Widowhood Might Delay Dementia's Onset

b_250_0_16777215_00_images_obgrabber_2014-07_95e0f6f863.jpgiStock/Thinkstock (SCOTTSDALE, Ariz.) -- As strange as it seems, there may be a hidden benefit to becoming a widow. Dr. Bryan Woodruff, an assistant professor of neurology at the Mayo Clinic in Scottsdale, Arizona, says that elderly women who lose their husbands may actually stave off the onset of dementia considerably longer than their married counterparts.

Woodruff studied 3,800 married men and women who began to show some brain decline and was astounded to learn that widowed women progressed to full-blown dementia at age 93, about a decade later than women who hadn't lost a spouse.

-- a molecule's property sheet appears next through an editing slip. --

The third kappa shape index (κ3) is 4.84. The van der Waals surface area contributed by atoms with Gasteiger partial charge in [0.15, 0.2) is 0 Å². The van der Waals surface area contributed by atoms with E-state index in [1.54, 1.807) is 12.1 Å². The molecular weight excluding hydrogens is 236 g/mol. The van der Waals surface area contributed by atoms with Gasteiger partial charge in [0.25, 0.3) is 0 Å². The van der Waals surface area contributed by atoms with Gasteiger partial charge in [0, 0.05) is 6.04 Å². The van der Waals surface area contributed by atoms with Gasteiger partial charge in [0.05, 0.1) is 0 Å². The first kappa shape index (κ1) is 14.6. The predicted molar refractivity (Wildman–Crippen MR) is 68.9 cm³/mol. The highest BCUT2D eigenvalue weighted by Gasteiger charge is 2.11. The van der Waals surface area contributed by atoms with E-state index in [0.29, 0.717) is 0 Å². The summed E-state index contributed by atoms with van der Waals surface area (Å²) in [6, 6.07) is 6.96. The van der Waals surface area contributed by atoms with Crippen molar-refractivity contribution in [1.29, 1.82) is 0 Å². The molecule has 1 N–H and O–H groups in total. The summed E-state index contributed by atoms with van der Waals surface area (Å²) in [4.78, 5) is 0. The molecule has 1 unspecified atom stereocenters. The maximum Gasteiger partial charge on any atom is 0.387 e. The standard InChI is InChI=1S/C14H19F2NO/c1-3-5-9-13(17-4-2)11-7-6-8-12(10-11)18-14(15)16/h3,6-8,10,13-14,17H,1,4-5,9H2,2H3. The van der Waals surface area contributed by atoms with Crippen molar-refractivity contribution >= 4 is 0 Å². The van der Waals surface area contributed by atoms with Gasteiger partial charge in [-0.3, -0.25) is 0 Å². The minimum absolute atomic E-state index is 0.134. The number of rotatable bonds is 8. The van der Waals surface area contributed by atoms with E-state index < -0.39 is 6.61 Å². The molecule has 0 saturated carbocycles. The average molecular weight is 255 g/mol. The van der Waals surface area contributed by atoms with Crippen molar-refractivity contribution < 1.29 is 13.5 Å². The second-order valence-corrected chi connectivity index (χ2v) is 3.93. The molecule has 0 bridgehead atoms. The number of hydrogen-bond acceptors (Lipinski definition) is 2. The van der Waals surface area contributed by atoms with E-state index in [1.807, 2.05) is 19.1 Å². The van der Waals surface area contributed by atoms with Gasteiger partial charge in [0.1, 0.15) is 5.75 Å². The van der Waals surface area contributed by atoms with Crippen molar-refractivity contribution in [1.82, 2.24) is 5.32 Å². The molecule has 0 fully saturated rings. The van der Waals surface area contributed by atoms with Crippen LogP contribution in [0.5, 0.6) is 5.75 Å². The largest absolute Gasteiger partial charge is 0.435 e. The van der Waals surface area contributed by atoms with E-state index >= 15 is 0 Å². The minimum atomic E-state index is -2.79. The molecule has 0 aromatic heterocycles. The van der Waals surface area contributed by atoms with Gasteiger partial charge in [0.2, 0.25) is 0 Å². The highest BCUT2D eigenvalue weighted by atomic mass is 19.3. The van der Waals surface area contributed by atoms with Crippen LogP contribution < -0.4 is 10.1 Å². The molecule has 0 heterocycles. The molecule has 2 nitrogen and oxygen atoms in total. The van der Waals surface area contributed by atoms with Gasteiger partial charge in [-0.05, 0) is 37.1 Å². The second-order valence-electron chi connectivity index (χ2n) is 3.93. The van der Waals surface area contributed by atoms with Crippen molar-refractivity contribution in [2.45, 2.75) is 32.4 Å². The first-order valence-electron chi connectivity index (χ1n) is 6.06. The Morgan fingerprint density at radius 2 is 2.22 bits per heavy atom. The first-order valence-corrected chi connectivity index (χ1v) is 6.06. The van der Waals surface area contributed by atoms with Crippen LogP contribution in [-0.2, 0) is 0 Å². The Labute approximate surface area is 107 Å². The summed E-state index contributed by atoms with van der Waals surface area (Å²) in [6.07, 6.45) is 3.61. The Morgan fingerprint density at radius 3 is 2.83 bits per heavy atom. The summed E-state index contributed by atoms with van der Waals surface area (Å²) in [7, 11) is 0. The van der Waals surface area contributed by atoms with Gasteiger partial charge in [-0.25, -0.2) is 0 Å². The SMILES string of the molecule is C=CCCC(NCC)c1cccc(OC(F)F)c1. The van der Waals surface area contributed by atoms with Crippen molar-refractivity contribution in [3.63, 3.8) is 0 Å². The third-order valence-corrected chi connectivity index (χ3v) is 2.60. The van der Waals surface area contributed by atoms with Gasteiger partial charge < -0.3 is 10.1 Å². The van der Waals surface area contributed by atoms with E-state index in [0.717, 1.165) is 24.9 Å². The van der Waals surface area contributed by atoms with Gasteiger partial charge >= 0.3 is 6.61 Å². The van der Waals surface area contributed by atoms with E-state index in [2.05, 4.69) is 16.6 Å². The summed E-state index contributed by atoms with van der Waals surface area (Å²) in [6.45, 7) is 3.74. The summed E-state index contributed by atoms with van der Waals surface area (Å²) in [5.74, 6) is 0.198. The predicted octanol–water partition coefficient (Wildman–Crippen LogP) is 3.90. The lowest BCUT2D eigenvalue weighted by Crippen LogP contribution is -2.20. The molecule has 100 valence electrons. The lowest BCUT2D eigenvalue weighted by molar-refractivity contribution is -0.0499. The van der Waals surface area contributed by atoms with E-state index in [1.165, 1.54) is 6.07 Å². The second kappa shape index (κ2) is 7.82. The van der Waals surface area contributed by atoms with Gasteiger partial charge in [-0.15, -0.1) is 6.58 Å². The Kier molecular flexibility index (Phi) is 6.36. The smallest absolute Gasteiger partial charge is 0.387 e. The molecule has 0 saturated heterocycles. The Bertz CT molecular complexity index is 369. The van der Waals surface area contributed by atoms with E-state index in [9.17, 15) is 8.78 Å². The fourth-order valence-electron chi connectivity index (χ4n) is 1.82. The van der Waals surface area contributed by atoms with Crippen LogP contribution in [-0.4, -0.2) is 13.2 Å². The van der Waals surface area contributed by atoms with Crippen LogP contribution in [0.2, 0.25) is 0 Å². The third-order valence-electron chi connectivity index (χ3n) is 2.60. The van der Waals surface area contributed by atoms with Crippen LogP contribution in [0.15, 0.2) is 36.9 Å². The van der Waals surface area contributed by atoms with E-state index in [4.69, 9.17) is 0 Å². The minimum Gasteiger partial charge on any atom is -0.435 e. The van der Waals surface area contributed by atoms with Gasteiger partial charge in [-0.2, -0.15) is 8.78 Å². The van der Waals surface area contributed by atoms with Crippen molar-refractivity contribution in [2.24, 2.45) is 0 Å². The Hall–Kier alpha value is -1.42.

More research will be necessary to explain and verify the findings, but Woodruff espouses at least one theory as to why this occurs. He suggests that the support and attention widows receive "trumps the widowhood effects we see in other conditions," such as depression and the so-called "broken heart" syndrome.

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